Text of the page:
SLOVAK WORD OF THE WEEK

BAT

FOR the rest of the world, one Batman is enough. In Slovakia, there is an entire legion working under the sign of THE BAT. And just like Bruce Wayne, the Bratislava Heating Company (BAT) needs to invest to ensure its cover and enhance its superpowers. That explains the thousands of euros paid out to numerous plastic surgeons and beauty parlours. And the €15 million for accounting and HR software used by 80 employees, although the company now denies the information published by the Sme daily and claims that the software cost only €12 million and is used by almost all of its 350 workers. Given the fact that most of the staff are manual workers and repairmen, you really have to be impressed by the high level of SAP literacy at the institution.

FOR the rest of the world, one Batman is enough. In Slovakia, there is an entire legion working under the sign of THE BAT. And just like Bruce Wayne, the Bratislava Heating Company (BAT) needs to invest to ensure its cover and enhance its superpowers. That explains the thousands of euros paid out to numerous plastic surgeons and beauty parlours. And the €15 million for accounting and HR software used by 80 employees, although the company now denies the information published by the Sme daily and claims that the software cost only €12 million and is used by almost all of its 350 workers. Given the fact that most of the staff are manual workers and repairmen, you really have to be impressed by the high level of SAP literacy at the institution.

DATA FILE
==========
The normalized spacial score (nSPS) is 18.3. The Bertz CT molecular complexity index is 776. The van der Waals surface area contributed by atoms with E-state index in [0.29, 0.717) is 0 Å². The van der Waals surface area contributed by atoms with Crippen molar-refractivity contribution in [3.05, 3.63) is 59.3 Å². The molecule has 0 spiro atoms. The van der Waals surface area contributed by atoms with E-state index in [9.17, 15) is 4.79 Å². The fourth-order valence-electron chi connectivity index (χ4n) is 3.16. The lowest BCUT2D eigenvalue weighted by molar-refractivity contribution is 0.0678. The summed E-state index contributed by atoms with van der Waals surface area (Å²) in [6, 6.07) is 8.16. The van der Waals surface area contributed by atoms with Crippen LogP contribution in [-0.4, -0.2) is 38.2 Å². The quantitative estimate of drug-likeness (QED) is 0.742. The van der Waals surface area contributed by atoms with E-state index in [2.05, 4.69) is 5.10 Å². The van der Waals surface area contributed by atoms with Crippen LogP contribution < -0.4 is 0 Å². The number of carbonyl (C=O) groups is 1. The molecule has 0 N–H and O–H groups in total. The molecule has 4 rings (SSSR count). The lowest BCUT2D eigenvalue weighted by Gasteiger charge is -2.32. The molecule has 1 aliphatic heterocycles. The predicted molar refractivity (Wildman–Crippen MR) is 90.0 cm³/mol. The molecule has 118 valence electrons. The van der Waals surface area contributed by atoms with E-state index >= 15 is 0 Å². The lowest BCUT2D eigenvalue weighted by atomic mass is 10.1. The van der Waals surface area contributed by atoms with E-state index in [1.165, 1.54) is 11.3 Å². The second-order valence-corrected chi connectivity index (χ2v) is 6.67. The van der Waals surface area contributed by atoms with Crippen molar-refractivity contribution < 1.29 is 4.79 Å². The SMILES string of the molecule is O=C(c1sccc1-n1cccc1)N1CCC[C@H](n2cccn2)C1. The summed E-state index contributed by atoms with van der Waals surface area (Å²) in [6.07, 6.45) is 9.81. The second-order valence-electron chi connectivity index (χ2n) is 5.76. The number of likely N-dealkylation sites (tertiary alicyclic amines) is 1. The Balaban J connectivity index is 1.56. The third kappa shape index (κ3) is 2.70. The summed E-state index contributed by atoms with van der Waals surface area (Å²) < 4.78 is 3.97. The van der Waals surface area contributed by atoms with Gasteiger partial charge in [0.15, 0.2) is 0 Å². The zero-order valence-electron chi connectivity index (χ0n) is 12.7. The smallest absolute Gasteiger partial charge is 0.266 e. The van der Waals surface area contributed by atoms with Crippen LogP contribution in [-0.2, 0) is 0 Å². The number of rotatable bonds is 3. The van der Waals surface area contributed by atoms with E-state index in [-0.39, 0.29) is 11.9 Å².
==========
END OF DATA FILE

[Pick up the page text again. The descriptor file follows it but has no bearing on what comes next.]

Unfortunately, there are two major differences between the Gotham City industrialist and the Bratislava city heating firm. Firstly, the billionaire has tons of cash to spend. And secondly, all of it is his own. The BAT is just one of many examples of how state-run organisations are managed. Let’s recap some of the news from just this week: A man until recently suspected of tax fraud now runs a local tax office. A village has invested €400,000 in a street sweeper, which will operate on 14 kilometres, or 8 miles, of roads. The former head of the Financial Administration is being charged for buying malfunctioning software worth €8 million. He says it would have worked had his successors finished its implementation. Millions are lost in either case. And the list could go on.

Corruption, cronyism, maladministration, wasteful spending and little regard for the law are some of the biggest problems facing the country today. When you look at how widespread they are, and how many people are involved both on the government and the business side, even the Joker and the Penguin would be impressed. What to do about it? A question worthy of the Riddler. The ruling Smer party claims it wants to increase transparency and impose zero-tolerance. Sadly, the government is full of Two-Faces.

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